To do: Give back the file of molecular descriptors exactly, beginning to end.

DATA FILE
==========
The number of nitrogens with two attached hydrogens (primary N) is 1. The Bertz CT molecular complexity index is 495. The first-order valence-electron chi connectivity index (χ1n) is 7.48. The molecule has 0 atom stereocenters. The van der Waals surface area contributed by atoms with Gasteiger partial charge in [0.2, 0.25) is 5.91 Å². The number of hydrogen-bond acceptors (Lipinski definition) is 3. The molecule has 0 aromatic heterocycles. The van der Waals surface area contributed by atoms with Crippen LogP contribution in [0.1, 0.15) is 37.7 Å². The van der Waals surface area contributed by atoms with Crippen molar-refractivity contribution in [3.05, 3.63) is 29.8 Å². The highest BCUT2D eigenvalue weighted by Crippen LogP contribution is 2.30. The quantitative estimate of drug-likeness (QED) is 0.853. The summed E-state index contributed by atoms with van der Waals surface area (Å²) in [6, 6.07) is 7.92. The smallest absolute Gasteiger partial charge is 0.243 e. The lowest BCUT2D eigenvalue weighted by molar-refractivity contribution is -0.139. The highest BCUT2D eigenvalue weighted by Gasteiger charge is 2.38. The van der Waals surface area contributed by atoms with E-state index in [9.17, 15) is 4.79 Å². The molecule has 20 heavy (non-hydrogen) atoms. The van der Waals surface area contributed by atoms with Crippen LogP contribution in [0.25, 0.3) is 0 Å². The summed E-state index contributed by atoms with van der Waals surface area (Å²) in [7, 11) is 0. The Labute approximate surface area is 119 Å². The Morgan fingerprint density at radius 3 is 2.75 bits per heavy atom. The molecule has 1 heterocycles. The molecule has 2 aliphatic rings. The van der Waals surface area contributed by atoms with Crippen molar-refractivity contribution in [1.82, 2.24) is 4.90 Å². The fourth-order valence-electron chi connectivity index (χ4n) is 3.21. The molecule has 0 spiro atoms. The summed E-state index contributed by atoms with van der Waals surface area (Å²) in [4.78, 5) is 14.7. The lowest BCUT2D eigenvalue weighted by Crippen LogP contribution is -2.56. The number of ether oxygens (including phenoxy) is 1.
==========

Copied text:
The number of nitrogens with two attached hydrogens (primary N) is 1. The Bertz CT molecular complexity index is 495. The first-order valence-electron chi connectivity index (χ1n) is 7.48. The molecule has 0 atom stereocenters. The van der Waals surface area contributed by atoms with Gasteiger partial charge in [0.2, 0.25) is 5.91 Å². The number of hydrogen-bond acceptors (Lipinski definition) is 3. The molecule has 0 aromatic heterocycles. The van der Waals surface area contributed by atoms with Crippen LogP contribution in [0.1, 0.15) is 37.7 Å². The van der Waals surface area contributed by atoms with Crippen molar-refractivity contribution in [3.05, 3.63) is 29.8 Å². The highest BCUT2D eigenvalue weighted by Crippen LogP contribution is 2.30. The quantitative estimate of drug-likeness (QED) is 0.853. The summed E-state index contributed by atoms with van der Waals surface area (Å²) in [6, 6.07) is 7.92. The smallest absolute Gasteiger partial charge is 0.243 e. The lowest BCUT2D eigenvalue weighted by molar-refractivity contribution is -0.139. The highest BCUT2D eigenvalue weighted by Gasteiger charge is 2.38. The van der Waals surface area contributed by atoms with E-state index in [9.17, 15) is 4.79 Å². The molecule has 20 heavy (non-hydrogen) atoms. The van der Waals surface area contributed by atoms with Crippen LogP contribution in [0.25, 0.3) is 0 Å². The summed E-state index contributed by atoms with van der Waals surface area (Å²) in [7, 11) is 0. The Labute approximate surface area is 119 Å². The Morgan fingerprint density at radius 3 is 2.75 bits per heavy atom. The molecule has 1 heterocycles. The molecule has 2 aliphatic rings. The van der Waals surface area contributed by atoms with Crippen molar-refractivity contribution in [1.82, 2.24) is 4.90 Å². The fourth-order valence-electron chi connectivity index (χ4n) is 3.21. The molecule has 0 spiro atoms. The summed E-state index contributed by atoms with van der Waals surface area (Å²) in [4.78, 5) is 14.7. The lowest BCUT2D eigenvalue weighted by Crippen LogP contribution is -2.56. The number of ether oxygens (including phenoxy) is 1.